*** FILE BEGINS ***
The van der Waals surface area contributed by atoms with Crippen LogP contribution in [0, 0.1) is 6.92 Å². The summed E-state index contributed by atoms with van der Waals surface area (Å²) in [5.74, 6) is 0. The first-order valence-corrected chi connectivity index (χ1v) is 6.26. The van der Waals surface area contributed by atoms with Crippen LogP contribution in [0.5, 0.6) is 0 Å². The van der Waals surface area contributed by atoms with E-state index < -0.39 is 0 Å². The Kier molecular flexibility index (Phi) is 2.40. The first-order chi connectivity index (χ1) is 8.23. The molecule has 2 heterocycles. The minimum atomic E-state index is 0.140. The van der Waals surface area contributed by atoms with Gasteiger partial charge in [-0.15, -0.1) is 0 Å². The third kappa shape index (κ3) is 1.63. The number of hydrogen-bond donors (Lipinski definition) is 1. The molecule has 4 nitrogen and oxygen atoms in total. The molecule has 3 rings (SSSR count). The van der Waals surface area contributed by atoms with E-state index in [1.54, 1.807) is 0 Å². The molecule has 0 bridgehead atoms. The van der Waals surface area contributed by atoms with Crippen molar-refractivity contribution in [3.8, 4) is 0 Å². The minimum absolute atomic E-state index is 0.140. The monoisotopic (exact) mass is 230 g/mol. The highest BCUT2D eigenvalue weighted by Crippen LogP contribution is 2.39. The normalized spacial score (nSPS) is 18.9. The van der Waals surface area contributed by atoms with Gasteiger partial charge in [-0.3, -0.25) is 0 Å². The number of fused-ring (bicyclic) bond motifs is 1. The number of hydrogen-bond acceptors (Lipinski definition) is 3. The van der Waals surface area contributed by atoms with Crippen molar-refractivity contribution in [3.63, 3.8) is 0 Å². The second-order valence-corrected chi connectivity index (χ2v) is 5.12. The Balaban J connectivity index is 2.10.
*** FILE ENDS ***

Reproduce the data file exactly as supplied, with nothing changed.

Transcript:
The van der Waals surface area contributed by atoms with Crippen LogP contribution in [0, 0.1) is 6.92 Å². The summed E-state index contributed by atoms with van der Waals surface area (Å²) in [5.74, 6) is 0. The first-order valence-corrected chi connectivity index (χ1v) is 6.26. The van der Waals surface area contributed by atoms with Crippen LogP contribution in [0.5, 0.6) is 0 Å². The van der Waals surface area contributed by atoms with E-state index < -0.39 is 0 Å². The Kier molecular flexibility index (Phi) is 2.40. The first-order chi connectivity index (χ1) is 8.23. The molecule has 2 heterocycles. The minimum atomic E-state index is 0.140. The van der Waals surface area contributed by atoms with Gasteiger partial charge in [-0.15, -0.1) is 0 Å². The third kappa shape index (κ3) is 1.63. The number of hydrogen-bond donors (Lipinski definition) is 1. The molecule has 4 nitrogen and oxygen atoms in total. The molecule has 3 rings (SSSR count). The van der Waals surface area contributed by atoms with E-state index in [1.54, 1.807) is 0 Å². The molecule has 0 bridgehead atoms. The van der Waals surface area contributed by atoms with Crippen molar-refractivity contribution in [3.8, 4) is 0 Å². The minimum absolute atomic E-state index is 0.140. The monoisotopic (exact) mass is 230 g/mol. The highest BCUT2D eigenvalue weighted by Crippen LogP contribution is 2.39. The normalized spacial score (nSPS) is 18.9. The van der Waals surface area contributed by atoms with Gasteiger partial charge in [-0.3, -0.25) is 0 Å². The number of fused-ring (bicyclic) bond motifs is 1. The number of hydrogen-bond acceptors (Lipinski definition) is 3. The van der Waals surface area contributed by atoms with Crippen molar-refractivity contribution in [3.63, 3.8) is 0 Å². The second-order valence-corrected chi connectivity index (χ2v) is 5.12. The Balaban J connectivity index is 2.10.